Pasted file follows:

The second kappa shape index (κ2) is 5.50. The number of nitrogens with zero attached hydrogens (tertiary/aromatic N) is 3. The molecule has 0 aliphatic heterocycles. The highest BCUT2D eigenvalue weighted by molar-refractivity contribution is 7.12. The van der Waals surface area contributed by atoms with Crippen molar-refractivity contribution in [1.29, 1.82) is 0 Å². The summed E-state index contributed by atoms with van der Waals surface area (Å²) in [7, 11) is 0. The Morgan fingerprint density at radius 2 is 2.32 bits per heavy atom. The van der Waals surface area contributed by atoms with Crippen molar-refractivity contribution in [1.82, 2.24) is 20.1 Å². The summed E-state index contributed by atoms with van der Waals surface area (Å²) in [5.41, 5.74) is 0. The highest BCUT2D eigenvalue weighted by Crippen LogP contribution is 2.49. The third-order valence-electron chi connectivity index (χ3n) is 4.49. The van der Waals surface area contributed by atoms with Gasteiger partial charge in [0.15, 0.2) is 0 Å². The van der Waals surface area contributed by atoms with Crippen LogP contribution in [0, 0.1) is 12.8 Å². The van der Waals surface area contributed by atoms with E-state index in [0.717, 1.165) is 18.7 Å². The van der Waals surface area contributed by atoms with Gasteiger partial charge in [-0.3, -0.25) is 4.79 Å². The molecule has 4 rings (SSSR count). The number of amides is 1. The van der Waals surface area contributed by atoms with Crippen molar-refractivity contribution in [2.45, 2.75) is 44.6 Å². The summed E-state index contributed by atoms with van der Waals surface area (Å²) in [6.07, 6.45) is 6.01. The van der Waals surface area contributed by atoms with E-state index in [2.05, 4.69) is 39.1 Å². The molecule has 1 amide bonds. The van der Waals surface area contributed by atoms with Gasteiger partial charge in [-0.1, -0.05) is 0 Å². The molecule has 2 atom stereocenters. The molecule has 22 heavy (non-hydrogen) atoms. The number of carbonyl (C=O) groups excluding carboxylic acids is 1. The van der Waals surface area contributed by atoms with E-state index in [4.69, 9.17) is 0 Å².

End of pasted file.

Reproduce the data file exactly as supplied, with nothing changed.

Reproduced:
The second kappa shape index (κ2) is 5.50. The number of nitrogens with zero attached hydrogens (tertiary/aromatic N) is 3. The molecule has 0 aliphatic heterocycles. The highest BCUT2D eigenvalue weighted by molar-refractivity contribution is 7.12. The van der Waals surface area contributed by atoms with Crippen molar-refractivity contribution in [1.29, 1.82) is 0 Å². The summed E-state index contributed by atoms with van der Waals surface area (Å²) in [7, 11) is 0. The Morgan fingerprint density at radius 2 is 2.32 bits per heavy atom. The van der Waals surface area contributed by atoms with Crippen molar-refractivity contribution in [1.82, 2.24) is 20.1 Å². The summed E-state index contributed by atoms with van der Waals surface area (Å²) in [5.41, 5.74) is 0. The highest BCUT2D eigenvalue weighted by Crippen LogP contribution is 2.49. The third-order valence-electron chi connectivity index (χ3n) is 4.49. The van der Waals surface area contributed by atoms with Gasteiger partial charge in [0.15, 0.2) is 0 Å². The van der Waals surface area contributed by atoms with Crippen LogP contribution in [0, 0.1) is 12.8 Å². The van der Waals surface area contributed by atoms with E-state index in [0.717, 1.165) is 18.7 Å². The van der Waals surface area contributed by atoms with Gasteiger partial charge in [-0.3, -0.25) is 4.79 Å². The molecule has 4 rings (SSSR count). The number of amides is 1. The van der Waals surface area contributed by atoms with Crippen molar-refractivity contribution in [2.45, 2.75) is 44.6 Å². The summed E-state index contributed by atoms with van der Waals surface area (Å²) in [6.07, 6.45) is 6.01. The van der Waals surface area contributed by atoms with E-state index in [2.05, 4.69) is 39.1 Å². The molecule has 1 amide bonds. The van der Waals surface area contributed by atoms with Gasteiger partial charge in [-0.1, -0.05) is 0 Å². The molecule has 2 atom stereocenters. The molecule has 22 heavy (non-hydrogen) atoms. The number of carbonyl (C=O) groups excluding carboxylic acids is 1. The van der Waals surface area contributed by atoms with E-state index in [4.69, 9.17) is 0 Å².